I have nothing against defensive players but, I think the voters look at it as they do not contribute to a team as much as a great offensive player. When you think about it, a player that is totally defensive and does not put up big numbers on offense, is really lacking a very important component of the game. A strictly defensive player is missing half his game.

Good offensive players, many times, play good defense as well. So, they are more complete players many times than guys who are strictly defensive or grinders.

That is why I believe a strictly defensive player must be GREAT defensively to be considered. They are missing half their game.

Those are my thoughts.

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05-16-2005, 07:18 PM
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Originally Posted by Ogopogo
I have nothing against defensive players but, I think the voters look at it as they do not contribute to a team as much as a great offensive player. When you think about it, a player that is totally defensive and does not put up big numbers on offense, is really lacking a very important component of the game. A strictly defensive player is missing half his game.

Good offensive players, many times, play good defense as well. So, they are more complete players many times than guys who are strictly defensive or grinders.

That is why I believe a strictly defensive player must be GREAT defensively to be considered. They are missing half their game.

Those are my thoughts.
I can see your points and even agree with some of them. From the beginning all I was saying is that defensive players should get more consideration than they have been getting for some time. Everyone says defense wins cahmpionships, but apparently it doesn't get you into the HHOF.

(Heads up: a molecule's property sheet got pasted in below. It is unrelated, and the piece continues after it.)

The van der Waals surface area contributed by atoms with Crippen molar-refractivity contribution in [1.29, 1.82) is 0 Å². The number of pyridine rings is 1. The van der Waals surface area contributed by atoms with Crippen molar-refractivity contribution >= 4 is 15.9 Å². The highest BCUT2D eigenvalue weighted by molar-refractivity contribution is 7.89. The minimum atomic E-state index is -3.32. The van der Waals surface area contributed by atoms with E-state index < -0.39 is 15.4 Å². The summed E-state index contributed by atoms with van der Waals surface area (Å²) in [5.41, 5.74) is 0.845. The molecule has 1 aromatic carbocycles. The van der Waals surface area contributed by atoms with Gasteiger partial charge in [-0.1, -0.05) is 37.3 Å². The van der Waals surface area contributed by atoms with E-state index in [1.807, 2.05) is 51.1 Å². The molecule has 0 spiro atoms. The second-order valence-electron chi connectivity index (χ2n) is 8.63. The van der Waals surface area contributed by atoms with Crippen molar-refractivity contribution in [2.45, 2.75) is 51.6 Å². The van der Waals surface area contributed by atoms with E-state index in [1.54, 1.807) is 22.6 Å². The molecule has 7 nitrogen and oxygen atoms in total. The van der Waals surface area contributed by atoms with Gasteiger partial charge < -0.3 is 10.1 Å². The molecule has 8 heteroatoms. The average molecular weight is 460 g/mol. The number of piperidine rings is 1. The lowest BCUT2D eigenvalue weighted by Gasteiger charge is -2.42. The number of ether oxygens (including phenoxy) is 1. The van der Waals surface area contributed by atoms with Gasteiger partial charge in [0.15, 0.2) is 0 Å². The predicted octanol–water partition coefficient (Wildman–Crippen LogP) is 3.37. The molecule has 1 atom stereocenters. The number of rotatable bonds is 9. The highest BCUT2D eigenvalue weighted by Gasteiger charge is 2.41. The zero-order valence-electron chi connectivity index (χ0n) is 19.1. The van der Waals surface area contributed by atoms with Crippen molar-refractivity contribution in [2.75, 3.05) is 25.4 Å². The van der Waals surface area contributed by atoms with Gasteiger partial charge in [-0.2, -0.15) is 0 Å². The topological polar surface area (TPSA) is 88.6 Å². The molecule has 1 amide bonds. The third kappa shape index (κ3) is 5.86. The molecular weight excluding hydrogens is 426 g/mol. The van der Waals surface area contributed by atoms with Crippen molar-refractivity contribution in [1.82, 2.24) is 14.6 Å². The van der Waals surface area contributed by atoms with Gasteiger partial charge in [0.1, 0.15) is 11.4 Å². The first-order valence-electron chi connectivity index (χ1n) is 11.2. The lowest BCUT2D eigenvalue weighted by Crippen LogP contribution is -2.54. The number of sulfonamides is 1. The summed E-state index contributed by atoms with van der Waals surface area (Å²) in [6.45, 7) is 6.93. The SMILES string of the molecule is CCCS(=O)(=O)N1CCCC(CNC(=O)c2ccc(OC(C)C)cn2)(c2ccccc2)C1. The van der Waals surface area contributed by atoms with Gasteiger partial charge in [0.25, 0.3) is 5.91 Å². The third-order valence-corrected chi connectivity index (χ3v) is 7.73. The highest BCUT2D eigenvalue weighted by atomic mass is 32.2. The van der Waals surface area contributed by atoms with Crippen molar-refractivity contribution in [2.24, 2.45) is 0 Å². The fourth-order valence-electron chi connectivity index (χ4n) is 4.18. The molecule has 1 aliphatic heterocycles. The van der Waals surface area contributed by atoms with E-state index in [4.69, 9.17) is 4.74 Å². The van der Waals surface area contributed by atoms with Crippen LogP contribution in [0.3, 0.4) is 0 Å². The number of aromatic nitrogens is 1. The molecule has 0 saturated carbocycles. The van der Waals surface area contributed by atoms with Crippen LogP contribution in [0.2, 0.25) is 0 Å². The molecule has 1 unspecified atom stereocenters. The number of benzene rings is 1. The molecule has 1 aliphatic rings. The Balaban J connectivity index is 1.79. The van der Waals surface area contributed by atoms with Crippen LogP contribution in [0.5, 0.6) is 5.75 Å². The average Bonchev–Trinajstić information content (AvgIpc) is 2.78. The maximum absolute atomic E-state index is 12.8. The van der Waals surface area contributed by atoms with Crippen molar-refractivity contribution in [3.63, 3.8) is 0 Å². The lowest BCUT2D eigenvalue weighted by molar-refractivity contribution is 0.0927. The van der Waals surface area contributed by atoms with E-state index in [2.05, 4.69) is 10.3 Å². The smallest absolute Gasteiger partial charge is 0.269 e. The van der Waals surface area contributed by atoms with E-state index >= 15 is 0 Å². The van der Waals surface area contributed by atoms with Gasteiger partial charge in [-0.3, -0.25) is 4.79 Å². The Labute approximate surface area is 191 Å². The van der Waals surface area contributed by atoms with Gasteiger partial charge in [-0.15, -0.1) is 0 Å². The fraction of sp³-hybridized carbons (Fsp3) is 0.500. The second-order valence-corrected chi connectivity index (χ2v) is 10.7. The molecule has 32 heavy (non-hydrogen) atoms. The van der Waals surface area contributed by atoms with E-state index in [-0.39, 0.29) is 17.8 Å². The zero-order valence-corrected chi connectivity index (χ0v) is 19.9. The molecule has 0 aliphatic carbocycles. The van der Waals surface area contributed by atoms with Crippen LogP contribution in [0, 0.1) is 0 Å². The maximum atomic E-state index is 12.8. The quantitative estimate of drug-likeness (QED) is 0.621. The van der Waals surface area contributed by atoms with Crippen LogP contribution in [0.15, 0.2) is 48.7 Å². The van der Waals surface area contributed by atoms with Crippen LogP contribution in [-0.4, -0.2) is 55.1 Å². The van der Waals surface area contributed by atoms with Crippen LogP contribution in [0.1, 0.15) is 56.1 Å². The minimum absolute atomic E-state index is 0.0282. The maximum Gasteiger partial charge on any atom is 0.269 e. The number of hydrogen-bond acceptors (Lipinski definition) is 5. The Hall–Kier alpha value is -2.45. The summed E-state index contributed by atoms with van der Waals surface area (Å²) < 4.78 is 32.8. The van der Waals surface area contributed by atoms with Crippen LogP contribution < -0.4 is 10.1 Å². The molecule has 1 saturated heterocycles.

I disagree that anyone can be taught to play great defense however. Good defense, yes, you're probably right there. But great defence, the kind that can shut down elite forwards is a very rare commodity. There are maybe a handful in the entire league at any one time. That speaks to certain talent for it, a mindset or ability that others do not have. Guys like Stevens, or Guy Carbonneau, or Doug Jarvis.

And the argument can be made that players who sacrifice everything for offense are also lacking a big part of the game. Not so much in the 80s or 90s, but certainly now. Young guys like Kovalchuk and Hemsky find themselves on the bench because of defensive deficiencies. Defensemen like Ozolinsh and Delmore are so one dimensional it's becoming increasingly difficult to justify their icetime. It goes both ways.

In the end I do agree with you in that like any offensive player, a defensive player MUST be great to be considered for the HHOF. I simply wish they had the chance to be considered. But the voting for the Norris and post-season All-Stars are so offensively-oriented that that is very unlikely to happen. I feel the HHOF is missing out on some worthy candidates if nothing else. Maybe if there were two trophies for defencemen (offesnive and defensive) it would give the selection committee more to look at. Certainly the Selkes will help the cases of some forwards.